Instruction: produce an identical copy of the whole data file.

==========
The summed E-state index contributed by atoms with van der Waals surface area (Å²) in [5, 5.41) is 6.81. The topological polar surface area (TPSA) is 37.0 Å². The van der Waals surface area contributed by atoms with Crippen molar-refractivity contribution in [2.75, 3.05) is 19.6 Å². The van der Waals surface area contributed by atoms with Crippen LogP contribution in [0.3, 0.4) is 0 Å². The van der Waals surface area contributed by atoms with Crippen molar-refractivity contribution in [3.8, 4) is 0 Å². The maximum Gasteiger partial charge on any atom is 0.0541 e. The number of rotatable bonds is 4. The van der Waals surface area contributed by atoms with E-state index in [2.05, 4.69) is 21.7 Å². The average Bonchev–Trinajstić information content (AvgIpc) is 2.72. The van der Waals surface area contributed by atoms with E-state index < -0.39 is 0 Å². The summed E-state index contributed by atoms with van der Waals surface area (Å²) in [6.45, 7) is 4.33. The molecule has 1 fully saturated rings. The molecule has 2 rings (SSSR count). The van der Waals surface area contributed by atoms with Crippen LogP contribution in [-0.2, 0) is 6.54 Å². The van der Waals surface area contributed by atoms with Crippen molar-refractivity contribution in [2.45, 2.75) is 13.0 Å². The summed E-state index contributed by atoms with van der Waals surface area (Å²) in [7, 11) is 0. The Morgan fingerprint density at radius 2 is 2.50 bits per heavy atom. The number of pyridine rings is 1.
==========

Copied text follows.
The summed E-state index contributed by atoms with van der Waals surface area (Å²) in [5, 5.41) is 6.81. The topological polar surface area (TPSA) is 37.0 Å². The van der Waals surface area contributed by atoms with Crippen molar-refractivity contribution in [2.75, 3.05) is 19.6 Å². The van der Waals surface area contributed by atoms with Crippen LogP contribution in [0.3, 0.4) is 0 Å². The van der Waals surface area contributed by atoms with Crippen molar-refractivity contribution in [3.8, 4) is 0 Å². The maximum Gasteiger partial charge on any atom is 0.0541 e. The number of rotatable bonds is 4. The van der Waals surface area contributed by atoms with E-state index in [2.05, 4.69) is 21.7 Å². The average Bonchev–Trinajstić information content (AvgIpc) is 2.72. The van der Waals surface area contributed by atoms with E-state index < -0.39 is 0 Å². The summed E-state index contributed by atoms with van der Waals surface area (Å²) in [6.45, 7) is 4.33. The molecule has 1 fully saturated rings. The molecule has 2 rings (SSSR count). The van der Waals surface area contributed by atoms with Crippen LogP contribution in [-0.2, 0) is 6.54 Å². The van der Waals surface area contributed by atoms with Crippen molar-refractivity contribution in [2.45, 2.75) is 13.0 Å². The summed E-state index contributed by atoms with van der Waals surface area (Å²) in [7, 11) is 0. The Morgan fingerprint density at radius 2 is 2.50 bits per heavy atom. The number of pyridine rings is 1.